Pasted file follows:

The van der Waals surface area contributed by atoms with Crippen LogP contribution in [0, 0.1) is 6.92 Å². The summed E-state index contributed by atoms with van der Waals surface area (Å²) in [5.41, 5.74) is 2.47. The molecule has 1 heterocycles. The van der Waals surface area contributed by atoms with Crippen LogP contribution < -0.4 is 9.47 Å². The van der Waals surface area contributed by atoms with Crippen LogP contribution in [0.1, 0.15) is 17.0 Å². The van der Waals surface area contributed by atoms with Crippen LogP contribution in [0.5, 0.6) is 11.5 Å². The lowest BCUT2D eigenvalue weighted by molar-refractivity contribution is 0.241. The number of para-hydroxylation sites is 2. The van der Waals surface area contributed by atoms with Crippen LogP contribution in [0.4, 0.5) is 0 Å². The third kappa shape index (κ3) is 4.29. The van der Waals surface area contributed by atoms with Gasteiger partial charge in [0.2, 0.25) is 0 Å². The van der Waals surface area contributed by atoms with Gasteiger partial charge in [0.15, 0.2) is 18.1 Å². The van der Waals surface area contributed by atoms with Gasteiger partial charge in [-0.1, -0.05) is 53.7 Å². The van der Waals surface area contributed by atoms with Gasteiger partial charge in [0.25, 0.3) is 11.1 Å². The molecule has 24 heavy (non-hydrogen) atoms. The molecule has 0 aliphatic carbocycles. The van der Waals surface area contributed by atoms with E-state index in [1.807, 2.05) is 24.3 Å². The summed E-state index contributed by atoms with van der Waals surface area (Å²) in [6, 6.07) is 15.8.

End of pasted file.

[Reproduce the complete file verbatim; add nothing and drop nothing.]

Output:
The van der Waals surface area contributed by atoms with Crippen LogP contribution in [0, 0.1) is 6.92 Å². The summed E-state index contributed by atoms with van der Waals surface area (Å²) in [5.41, 5.74) is 2.47. The molecule has 1 heterocycles. The van der Waals surface area contributed by atoms with Crippen LogP contribution < -0.4 is 9.47 Å². The van der Waals surface area contributed by atoms with Crippen LogP contribution in [0.1, 0.15) is 17.0 Å². The van der Waals surface area contributed by atoms with Crippen LogP contribution in [0.5, 0.6) is 11.5 Å². The lowest BCUT2D eigenvalue weighted by molar-refractivity contribution is 0.241. The number of para-hydroxylation sites is 2. The van der Waals surface area contributed by atoms with Crippen LogP contribution in [0.4, 0.5) is 0 Å². The third kappa shape index (κ3) is 4.29. The van der Waals surface area contributed by atoms with Gasteiger partial charge in [0.2, 0.25) is 0 Å². The van der Waals surface area contributed by atoms with Gasteiger partial charge in [0.15, 0.2) is 18.1 Å². The van der Waals surface area contributed by atoms with Gasteiger partial charge in [-0.1, -0.05) is 53.7 Å². The van der Waals surface area contributed by atoms with Gasteiger partial charge in [0.25, 0.3) is 11.1 Å². The molecule has 24 heavy (non-hydrogen) atoms. The molecule has 0 aliphatic carbocycles. The van der Waals surface area contributed by atoms with E-state index in [1.807, 2.05) is 24.3 Å². The summed E-state index contributed by atoms with van der Waals surface area (Å²) in [6, 6.07) is 15.8.